There's a lot of talk about marketing yourself as an author online; reaching your audience, pushing your books, etc. If you're a self-published author this might be one of your primary pursuits every day and even if you're with a traditional publisher, you're probably still worried about what you can do to push your books. Publishers are spread thin these days and rarely do anyone but the bestsellers (or expected bestsellers) get a big marketing budget.
So what does an author like me, who loves the business side of things and wants to do everything in my own small amount of power to further my career, do to get my books in front of more people? Well, there's a ton of little stuff, with varying success rates (all depending on who you ask), but today I'm going to talk about newsletters.
First I'm going to make a caveat: there are authors out there who are wizards with newsletters. They've got dozens of lists and track every report and go absolutely crazy. I'm not one of those guys. I've got a free MailChimp account with 1281 subscribers and I take a middling interest in the reports. It's not huge, but it's mine. I'll also say that these are all my own experiences and theories and mileage may vary.
Second, I'm going to walk things back a bit. In my experience, a newsletter isn't going to get your name out there to new readers. Aww, but that's what you said you were talking about today! Yeah, well newsletters accomplish the second most important part of selling books: they get your stuff back in front of readers.
I use a newsletter to keep my readers informed about what's going on with my writing. I announce new projects, send them coupons for my store, send them info on pre-orders, and buy links when a project hits the shelves. Remember, these are people who already want know about me and want to learn more so the chances of them clicking the buy links are WAY higher than when I post these things on social media. It's also sitting in their in-box rather than just scrolling by on Twitter.
Reader retention is a huge part of the industry and doesn't get talked about very much. I sold the Powder Mage Trilogy to Orbit. Not just one book, but a trilogy. That means I need people to pick up Promise of Blood, but I also need them to pick up Crimson Campaign and then Autumn Republic, too. A lot of that comes down to taste: if they didn't like the first book they won't buy the second. But a huge amount comes down to knowledge. If they don't know the second or third books are out, they can't buy them! The same theory applies to the novellas I write in the Powder Mage Universe. Getting a sequel (or novella) in front of an existing reader is more important than getting it in front of a new reader.
So, back to the newsletter. You might not have a huge audience. It might be 20,000 people, might be 1281, might only be 100. But that's 100 people who want to know that your latest book has come out. To get a better idea of how significant this is, let's take a look at the numbers. Warning: this might get boring.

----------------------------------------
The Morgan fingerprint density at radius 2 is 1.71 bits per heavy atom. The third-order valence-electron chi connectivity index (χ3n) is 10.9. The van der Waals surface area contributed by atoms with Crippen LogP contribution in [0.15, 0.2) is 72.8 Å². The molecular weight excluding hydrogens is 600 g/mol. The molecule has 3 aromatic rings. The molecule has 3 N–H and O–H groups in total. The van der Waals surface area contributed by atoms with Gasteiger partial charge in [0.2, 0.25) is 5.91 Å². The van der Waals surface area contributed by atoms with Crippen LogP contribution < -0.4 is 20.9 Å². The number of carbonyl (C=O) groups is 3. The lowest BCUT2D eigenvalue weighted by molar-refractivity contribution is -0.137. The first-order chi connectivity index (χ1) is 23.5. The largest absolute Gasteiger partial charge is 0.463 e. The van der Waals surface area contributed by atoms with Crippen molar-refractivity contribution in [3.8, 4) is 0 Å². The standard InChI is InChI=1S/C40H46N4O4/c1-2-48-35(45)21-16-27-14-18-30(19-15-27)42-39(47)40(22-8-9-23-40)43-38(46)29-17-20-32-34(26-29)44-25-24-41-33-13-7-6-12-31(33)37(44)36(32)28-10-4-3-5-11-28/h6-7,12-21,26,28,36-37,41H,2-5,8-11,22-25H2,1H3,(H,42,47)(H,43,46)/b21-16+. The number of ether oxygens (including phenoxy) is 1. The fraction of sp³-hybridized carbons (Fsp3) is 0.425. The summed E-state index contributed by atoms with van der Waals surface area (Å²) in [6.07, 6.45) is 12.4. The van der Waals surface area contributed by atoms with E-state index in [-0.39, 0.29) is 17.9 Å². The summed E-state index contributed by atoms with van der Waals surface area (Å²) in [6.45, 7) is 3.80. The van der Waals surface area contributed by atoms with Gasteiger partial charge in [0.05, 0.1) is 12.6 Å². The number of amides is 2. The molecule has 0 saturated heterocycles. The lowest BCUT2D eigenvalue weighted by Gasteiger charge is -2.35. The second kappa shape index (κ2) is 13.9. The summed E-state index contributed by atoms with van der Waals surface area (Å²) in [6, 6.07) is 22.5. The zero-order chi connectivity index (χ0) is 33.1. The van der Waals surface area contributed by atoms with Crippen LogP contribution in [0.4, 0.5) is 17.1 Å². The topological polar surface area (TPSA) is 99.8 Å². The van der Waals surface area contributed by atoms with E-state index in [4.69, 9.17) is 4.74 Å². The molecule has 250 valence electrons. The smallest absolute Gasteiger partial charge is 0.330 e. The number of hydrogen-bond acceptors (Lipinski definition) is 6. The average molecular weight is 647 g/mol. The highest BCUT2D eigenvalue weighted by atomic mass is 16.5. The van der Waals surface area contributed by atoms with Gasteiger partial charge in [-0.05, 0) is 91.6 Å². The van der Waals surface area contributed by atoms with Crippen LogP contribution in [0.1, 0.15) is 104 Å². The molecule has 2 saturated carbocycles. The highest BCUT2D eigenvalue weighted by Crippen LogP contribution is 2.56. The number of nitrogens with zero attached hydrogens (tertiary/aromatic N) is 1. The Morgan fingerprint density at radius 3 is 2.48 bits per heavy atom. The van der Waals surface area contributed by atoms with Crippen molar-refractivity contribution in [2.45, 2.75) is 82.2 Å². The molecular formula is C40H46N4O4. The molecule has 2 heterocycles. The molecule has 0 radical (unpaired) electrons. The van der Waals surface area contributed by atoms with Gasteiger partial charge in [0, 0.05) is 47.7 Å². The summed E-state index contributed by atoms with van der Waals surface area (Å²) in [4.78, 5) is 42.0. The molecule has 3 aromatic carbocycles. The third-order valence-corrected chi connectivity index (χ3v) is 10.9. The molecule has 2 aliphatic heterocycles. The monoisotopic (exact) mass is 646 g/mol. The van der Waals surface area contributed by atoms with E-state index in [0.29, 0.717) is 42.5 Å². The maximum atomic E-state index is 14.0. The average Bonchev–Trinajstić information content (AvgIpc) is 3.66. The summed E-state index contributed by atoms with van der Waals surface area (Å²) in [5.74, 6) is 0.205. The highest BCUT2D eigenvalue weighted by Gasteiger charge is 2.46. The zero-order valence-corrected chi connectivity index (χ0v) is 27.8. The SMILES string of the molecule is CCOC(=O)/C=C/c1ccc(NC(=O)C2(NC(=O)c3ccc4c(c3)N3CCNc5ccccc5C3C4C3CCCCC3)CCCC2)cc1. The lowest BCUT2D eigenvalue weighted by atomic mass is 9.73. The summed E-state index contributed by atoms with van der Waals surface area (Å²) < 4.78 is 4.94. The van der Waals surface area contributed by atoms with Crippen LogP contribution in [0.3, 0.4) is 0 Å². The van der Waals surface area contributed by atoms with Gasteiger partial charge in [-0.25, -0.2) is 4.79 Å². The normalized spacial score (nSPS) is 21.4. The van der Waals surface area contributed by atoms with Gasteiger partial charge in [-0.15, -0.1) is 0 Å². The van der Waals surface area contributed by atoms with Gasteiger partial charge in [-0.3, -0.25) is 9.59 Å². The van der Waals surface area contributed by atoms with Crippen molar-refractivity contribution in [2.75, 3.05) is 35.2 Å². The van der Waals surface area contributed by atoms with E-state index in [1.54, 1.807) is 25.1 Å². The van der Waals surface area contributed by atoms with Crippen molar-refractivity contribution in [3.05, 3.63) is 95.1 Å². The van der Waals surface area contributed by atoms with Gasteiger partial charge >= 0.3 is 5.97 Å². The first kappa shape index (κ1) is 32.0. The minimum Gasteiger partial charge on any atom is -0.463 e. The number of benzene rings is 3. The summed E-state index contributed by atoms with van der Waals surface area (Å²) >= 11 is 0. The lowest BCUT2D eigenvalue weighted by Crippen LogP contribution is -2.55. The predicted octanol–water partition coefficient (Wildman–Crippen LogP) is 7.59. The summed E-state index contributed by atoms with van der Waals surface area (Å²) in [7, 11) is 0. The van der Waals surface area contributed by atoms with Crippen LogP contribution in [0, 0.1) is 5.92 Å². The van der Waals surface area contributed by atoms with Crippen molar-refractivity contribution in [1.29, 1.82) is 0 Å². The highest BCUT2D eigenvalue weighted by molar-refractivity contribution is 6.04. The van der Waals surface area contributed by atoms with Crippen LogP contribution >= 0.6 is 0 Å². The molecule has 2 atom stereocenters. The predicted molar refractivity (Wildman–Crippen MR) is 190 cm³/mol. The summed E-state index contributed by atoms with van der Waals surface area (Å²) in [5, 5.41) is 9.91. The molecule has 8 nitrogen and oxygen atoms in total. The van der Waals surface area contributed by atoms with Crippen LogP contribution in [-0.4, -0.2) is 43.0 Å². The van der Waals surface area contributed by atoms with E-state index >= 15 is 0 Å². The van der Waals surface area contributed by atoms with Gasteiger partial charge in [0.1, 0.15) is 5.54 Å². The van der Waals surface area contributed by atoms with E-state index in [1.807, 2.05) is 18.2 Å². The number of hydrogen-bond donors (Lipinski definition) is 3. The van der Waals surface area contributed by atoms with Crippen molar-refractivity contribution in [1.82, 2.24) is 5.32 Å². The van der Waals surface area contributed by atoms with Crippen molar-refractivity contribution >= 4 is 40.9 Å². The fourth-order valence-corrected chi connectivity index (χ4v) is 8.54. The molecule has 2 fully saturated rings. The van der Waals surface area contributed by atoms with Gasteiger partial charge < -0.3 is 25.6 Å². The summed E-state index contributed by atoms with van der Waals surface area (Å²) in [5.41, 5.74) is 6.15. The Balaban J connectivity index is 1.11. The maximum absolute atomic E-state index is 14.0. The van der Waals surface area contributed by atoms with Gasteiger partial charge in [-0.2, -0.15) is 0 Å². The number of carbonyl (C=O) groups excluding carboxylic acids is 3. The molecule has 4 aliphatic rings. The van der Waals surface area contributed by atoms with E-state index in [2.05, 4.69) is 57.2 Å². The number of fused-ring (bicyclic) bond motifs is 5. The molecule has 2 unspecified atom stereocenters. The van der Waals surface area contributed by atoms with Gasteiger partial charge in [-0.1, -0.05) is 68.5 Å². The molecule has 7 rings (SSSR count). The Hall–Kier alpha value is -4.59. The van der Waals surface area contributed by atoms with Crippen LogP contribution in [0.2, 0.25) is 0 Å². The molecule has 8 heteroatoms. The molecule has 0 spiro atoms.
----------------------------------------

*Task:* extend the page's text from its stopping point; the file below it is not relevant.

My latest powder mage novella, Ghosts of the Tristan Basin, came out on Tuesday. I'd already tweeted and sent out a newsletter about pre-orders, so my engagement on Tuesday wasn't it's highest but we're still going to compare it via tweet versus newsletter (on the day of release).
I tweeted an Amazon buy link. It had 2562 impressions (people that saw it). 12 people clicked on the link. That day my Amazon Associates account had an 8% click-to-buy ratio. That means (maybe) one person bought the novella from that tweet. That's .03% of the people who saw it.
I sent out an Amazon buy link via newsletter. 670 people opened the email. 48 people clicked buy links. At 8% that's four sales. That's .6% of the people who saw it. Significantly higher number and I sold five Tristan Basin hardcovers from 29 clicks on a different link in that same email. You can see the information that MailChimp provided me with right here:
Awesome. Great. You can see how a newsletter is much more effective than shouting into the void that is social media. Except wow, look at those numbers. They are not great. I have no idea how they compare to the rest of the industry as a whole, but as a lay person that's super discouraging. So why bother with a newsletter (or Twitter) at all?
Because the above data isn't actually complete. It only contains the minimum number of people who bought my novella directly at that time and place. An indeterminate number probably saw the tweet, or newsletter, then went back later on to buy the item in question, or had already bought it because of previous marketing I'd done. It's commonly understood that most people need to have seen an item in multiple places before they'll actually buy it. Marketing is all about walking this line of saturation (enough to buy, not enough they hate your guts and wish a pox upon your family).
And even if you ignore the intangible sales and benefits, I can do easy math. At this point, because I'm using a free MailChimp account and not advertising via Twitter, the cost of all the marketing I described above was just my time. Let's say twenty minutes all told, and I sold five novella ebooks for a $10 profit, $8 of which came from sending out my newsletter. I'm not going to scoff at a Chipotle bowl and that's not even including the profit of getting people over to my website store.
Newsletters are a hugely useful tool for authors, even those like me that just take advantage of the basics. They can be intimidating, but once you learn how to use them require maybe half an hour every month. And remember as a reader, you can always sign up for the newsletter of your favorite authors to hear about the stuff they have coming out. You know. Like mine.